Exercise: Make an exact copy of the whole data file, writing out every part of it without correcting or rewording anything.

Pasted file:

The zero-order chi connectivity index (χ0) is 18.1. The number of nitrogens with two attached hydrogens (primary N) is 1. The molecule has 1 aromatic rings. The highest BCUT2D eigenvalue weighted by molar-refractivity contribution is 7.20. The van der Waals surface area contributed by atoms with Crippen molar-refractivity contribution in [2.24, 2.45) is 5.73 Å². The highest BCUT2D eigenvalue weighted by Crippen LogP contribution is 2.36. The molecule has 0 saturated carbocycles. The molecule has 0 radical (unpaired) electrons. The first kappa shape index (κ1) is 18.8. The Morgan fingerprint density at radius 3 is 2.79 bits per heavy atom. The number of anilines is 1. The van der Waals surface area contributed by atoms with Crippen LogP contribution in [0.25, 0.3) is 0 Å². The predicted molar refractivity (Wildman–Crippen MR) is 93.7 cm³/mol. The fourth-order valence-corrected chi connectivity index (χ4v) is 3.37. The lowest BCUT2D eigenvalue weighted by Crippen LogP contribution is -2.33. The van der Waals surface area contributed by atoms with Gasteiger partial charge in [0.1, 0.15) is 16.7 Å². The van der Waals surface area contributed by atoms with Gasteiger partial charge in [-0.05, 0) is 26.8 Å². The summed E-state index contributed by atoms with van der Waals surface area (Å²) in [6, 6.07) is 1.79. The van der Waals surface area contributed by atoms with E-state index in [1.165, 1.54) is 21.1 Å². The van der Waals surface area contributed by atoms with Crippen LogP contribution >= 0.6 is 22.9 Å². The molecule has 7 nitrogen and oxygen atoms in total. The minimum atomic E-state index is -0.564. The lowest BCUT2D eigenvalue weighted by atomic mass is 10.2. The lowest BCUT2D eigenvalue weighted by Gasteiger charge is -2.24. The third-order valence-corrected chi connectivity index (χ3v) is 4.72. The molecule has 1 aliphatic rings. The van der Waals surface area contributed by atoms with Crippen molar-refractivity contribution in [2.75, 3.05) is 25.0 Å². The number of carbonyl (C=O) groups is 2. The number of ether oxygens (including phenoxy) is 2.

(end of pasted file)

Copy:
The zero-order chi connectivity index (χ0) is 18.1. The number of nitrogens with two attached hydrogens (primary N) is 1. The molecule has 1 aromatic rings. The highest BCUT2D eigenvalue weighted by molar-refractivity contribution is 7.20. The van der Waals surface area contributed by atoms with Crippen molar-refractivity contribution in [2.24, 2.45) is 5.73 Å². The highest BCUT2D eigenvalue weighted by Crippen LogP contribution is 2.36. The molecule has 0 saturated carbocycles. The molecule has 0 radical (unpaired) electrons. The first kappa shape index (κ1) is 18.8. The Morgan fingerprint density at radius 3 is 2.79 bits per heavy atom. The number of anilines is 1. The van der Waals surface area contributed by atoms with Crippen LogP contribution in [0.25, 0.3) is 0 Å². The predicted molar refractivity (Wildman–Crippen MR) is 93.7 cm³/mol. The fourth-order valence-corrected chi connectivity index (χ4v) is 3.37. The lowest BCUT2D eigenvalue weighted by Crippen LogP contribution is -2.33. The van der Waals surface area contributed by atoms with Gasteiger partial charge in [0.1, 0.15) is 16.7 Å². The van der Waals surface area contributed by atoms with Gasteiger partial charge in [-0.05, 0) is 26.8 Å². The summed E-state index contributed by atoms with van der Waals surface area (Å²) in [6, 6.07) is 1.79. The van der Waals surface area contributed by atoms with E-state index in [1.165, 1.54) is 21.1 Å². The van der Waals surface area contributed by atoms with Crippen LogP contribution >= 0.6 is 22.9 Å². The molecule has 7 nitrogen and oxygen atoms in total. The minimum atomic E-state index is -0.564. The lowest BCUT2D eigenvalue weighted by atomic mass is 10.2. The lowest BCUT2D eigenvalue weighted by Gasteiger charge is -2.24. The third-order valence-corrected chi connectivity index (χ3v) is 4.72. The molecule has 1 aliphatic rings. The van der Waals surface area contributed by atoms with Crippen molar-refractivity contribution in [2.75, 3.05) is 25.0 Å². The number of carbonyl (C=O) groups is 2. The number of ether oxygens (including phenoxy) is 2.